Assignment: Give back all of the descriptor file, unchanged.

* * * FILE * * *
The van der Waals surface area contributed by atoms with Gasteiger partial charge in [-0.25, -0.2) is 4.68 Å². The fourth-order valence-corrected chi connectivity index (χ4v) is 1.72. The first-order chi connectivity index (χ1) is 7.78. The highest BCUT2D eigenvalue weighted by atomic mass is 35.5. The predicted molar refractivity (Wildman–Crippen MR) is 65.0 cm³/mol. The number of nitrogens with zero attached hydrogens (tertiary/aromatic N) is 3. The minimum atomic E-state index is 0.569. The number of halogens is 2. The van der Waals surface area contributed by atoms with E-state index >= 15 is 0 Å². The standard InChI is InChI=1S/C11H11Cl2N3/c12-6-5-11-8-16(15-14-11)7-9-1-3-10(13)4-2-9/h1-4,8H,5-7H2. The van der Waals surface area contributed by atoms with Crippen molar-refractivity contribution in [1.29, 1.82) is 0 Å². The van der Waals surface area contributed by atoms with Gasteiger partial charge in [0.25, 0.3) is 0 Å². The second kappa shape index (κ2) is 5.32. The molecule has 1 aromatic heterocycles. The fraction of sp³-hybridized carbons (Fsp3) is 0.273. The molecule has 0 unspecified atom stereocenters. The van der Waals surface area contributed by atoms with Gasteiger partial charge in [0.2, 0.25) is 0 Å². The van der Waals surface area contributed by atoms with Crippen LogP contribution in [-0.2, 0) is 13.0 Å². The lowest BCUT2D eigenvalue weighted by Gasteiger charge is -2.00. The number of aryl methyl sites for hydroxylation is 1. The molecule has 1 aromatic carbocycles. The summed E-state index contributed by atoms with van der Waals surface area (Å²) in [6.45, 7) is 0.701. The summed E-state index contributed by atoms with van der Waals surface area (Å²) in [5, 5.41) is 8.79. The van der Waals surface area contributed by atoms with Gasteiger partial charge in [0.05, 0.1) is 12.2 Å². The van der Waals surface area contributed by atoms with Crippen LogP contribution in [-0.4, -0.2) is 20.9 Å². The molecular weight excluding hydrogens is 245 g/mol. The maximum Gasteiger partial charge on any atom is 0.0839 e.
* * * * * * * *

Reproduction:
The van der Waals surface area contributed by atoms with Gasteiger partial charge in [-0.25, -0.2) is 4.68 Å². The fourth-order valence-corrected chi connectivity index (χ4v) is 1.72. The first-order chi connectivity index (χ1) is 7.78. The highest BCUT2D eigenvalue weighted by atomic mass is 35.5. The predicted molar refractivity (Wildman–Crippen MR) is 65.0 cm³/mol. The number of nitrogens with zero attached hydrogens (tertiary/aromatic N) is 3. The minimum atomic E-state index is 0.569. The number of halogens is 2. The van der Waals surface area contributed by atoms with E-state index >= 15 is 0 Å². The standard InChI is InChI=1S/C11H11Cl2N3/c12-6-5-11-8-16(15-14-11)7-9-1-3-10(13)4-2-9/h1-4,8H,5-7H2. The van der Waals surface area contributed by atoms with Crippen molar-refractivity contribution in [1.29, 1.82) is 0 Å². The van der Waals surface area contributed by atoms with Gasteiger partial charge in [0.25, 0.3) is 0 Å². The second kappa shape index (κ2) is 5.32. The molecule has 1 aromatic heterocycles. The fraction of sp³-hybridized carbons (Fsp3) is 0.273. The molecule has 0 unspecified atom stereocenters. The van der Waals surface area contributed by atoms with Gasteiger partial charge in [0.2, 0.25) is 0 Å². The van der Waals surface area contributed by atoms with Crippen LogP contribution in [-0.2, 0) is 13.0 Å². The lowest BCUT2D eigenvalue weighted by Gasteiger charge is -2.00. The number of aryl methyl sites for hydroxylation is 1. The molecule has 1 aromatic carbocycles. The summed E-state index contributed by atoms with van der Waals surface area (Å²) in [6.45, 7) is 0.701. The summed E-state index contributed by atoms with van der Waals surface area (Å²) in [5, 5.41) is 8.79. The van der Waals surface area contributed by atoms with Gasteiger partial charge in [0.05, 0.1) is 12.2 Å². The van der Waals surface area contributed by atoms with Crippen LogP contribution in [-0.4, -0.2) is 20.9 Å². The molecular weight excluding hydrogens is 245 g/mol. The maximum Gasteiger partial charge on any atom is 0.0839 e.